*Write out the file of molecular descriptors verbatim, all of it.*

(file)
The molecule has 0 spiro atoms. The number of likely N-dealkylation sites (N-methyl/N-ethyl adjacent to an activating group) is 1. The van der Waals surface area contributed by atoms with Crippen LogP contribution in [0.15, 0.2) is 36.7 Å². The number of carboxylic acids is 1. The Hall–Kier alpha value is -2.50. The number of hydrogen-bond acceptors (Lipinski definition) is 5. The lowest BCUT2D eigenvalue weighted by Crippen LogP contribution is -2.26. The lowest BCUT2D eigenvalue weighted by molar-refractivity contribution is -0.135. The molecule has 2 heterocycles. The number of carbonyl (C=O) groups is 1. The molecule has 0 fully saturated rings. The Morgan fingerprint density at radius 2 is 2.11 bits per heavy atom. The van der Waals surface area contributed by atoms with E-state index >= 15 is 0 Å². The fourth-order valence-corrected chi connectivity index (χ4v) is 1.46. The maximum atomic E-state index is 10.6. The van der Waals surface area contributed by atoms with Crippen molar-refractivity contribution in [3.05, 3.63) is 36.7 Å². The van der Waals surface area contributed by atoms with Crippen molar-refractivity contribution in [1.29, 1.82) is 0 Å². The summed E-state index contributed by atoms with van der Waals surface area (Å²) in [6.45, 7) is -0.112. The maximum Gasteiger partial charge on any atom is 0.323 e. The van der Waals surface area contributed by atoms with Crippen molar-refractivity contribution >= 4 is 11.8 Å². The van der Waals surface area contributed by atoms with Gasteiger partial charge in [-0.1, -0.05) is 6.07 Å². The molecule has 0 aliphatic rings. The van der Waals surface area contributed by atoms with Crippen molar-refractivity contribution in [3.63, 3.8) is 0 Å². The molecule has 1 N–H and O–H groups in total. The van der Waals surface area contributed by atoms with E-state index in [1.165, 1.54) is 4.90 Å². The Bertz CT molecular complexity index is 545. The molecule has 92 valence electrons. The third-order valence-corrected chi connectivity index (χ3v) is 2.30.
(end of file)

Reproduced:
The molecule has 0 spiro atoms. The number of likely N-dealkylation sites (N-methyl/N-ethyl adjacent to an activating group) is 1. The van der Waals surface area contributed by atoms with Crippen LogP contribution in [0.15, 0.2) is 36.7 Å². The number of carboxylic acids is 1. The Hall–Kier alpha value is -2.50. The number of hydrogen-bond acceptors (Lipinski definition) is 5. The lowest BCUT2D eigenvalue weighted by Crippen LogP contribution is -2.26. The lowest BCUT2D eigenvalue weighted by molar-refractivity contribution is -0.135. The molecule has 2 heterocycles. The number of carbonyl (C=O) groups is 1. The molecule has 0 fully saturated rings. The Morgan fingerprint density at radius 2 is 2.11 bits per heavy atom. The van der Waals surface area contributed by atoms with E-state index >= 15 is 0 Å². The fourth-order valence-corrected chi connectivity index (χ4v) is 1.46. The maximum atomic E-state index is 10.6. The van der Waals surface area contributed by atoms with Crippen molar-refractivity contribution in [3.05, 3.63) is 36.7 Å². The van der Waals surface area contributed by atoms with Crippen molar-refractivity contribution in [1.29, 1.82) is 0 Å². The summed E-state index contributed by atoms with van der Waals surface area (Å²) in [6.45, 7) is -0.112. The maximum Gasteiger partial charge on any atom is 0.323 e. The van der Waals surface area contributed by atoms with Crippen molar-refractivity contribution >= 4 is 11.8 Å². The van der Waals surface area contributed by atoms with Gasteiger partial charge in [-0.1, -0.05) is 6.07 Å². The molecule has 0 aliphatic rings. The van der Waals surface area contributed by atoms with Crippen molar-refractivity contribution in [3.63, 3.8) is 0 Å². The molecule has 1 N–H and O–H groups in total. The van der Waals surface area contributed by atoms with E-state index in [1.165, 1.54) is 4.90 Å². The Bertz CT molecular complexity index is 545. The molecule has 92 valence electrons. The third-order valence-corrected chi connectivity index (χ3v) is 2.30.